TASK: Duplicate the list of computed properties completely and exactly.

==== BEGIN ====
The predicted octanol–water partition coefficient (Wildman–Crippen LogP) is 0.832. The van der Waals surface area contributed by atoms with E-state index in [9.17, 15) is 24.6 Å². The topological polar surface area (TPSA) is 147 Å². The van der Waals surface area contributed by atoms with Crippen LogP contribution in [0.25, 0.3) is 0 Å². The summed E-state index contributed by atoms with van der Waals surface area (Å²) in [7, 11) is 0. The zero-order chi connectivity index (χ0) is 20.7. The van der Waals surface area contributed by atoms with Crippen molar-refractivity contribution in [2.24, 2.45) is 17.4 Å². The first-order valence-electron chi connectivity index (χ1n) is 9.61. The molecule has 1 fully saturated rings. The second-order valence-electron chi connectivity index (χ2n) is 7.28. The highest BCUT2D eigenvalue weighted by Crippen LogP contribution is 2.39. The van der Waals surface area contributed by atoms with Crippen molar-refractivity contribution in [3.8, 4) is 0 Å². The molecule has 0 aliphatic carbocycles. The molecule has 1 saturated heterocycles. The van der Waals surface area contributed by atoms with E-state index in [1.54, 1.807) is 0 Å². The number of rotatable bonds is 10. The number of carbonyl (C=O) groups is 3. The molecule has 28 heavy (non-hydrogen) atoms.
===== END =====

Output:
The predicted octanol–water partition coefficient (Wildman–Crippen LogP) is 0.832. The van der Waals surface area contributed by atoms with E-state index in [9.17, 15) is 24.6 Å². The topological polar surface area (TPSA) is 147 Å². The van der Waals surface area contributed by atoms with Crippen LogP contribution in [0.25, 0.3) is 0 Å². The summed E-state index contributed by atoms with van der Waals surface area (Å²) in [7, 11) is 0. The zero-order chi connectivity index (χ0) is 20.7. The van der Waals surface area contributed by atoms with Crippen molar-refractivity contribution in [2.24, 2.45) is 17.4 Å². The first-order valence-electron chi connectivity index (χ1n) is 9.61. The molecule has 1 fully saturated rings. The second-order valence-electron chi connectivity index (χ2n) is 7.28. The highest BCUT2D eigenvalue weighted by Crippen LogP contribution is 2.39. The van der Waals surface area contributed by atoms with Crippen molar-refractivity contribution in [3.8, 4) is 0 Å². The molecule has 0 aliphatic carbocycles. The molecule has 1 saturated heterocycles. The van der Waals surface area contributed by atoms with E-state index in [1.54, 1.807) is 0 Å². The number of rotatable bonds is 10. The number of carbonyl (C=O) groups is 3. The molecule has 28 heavy (non-hydrogen) atoms.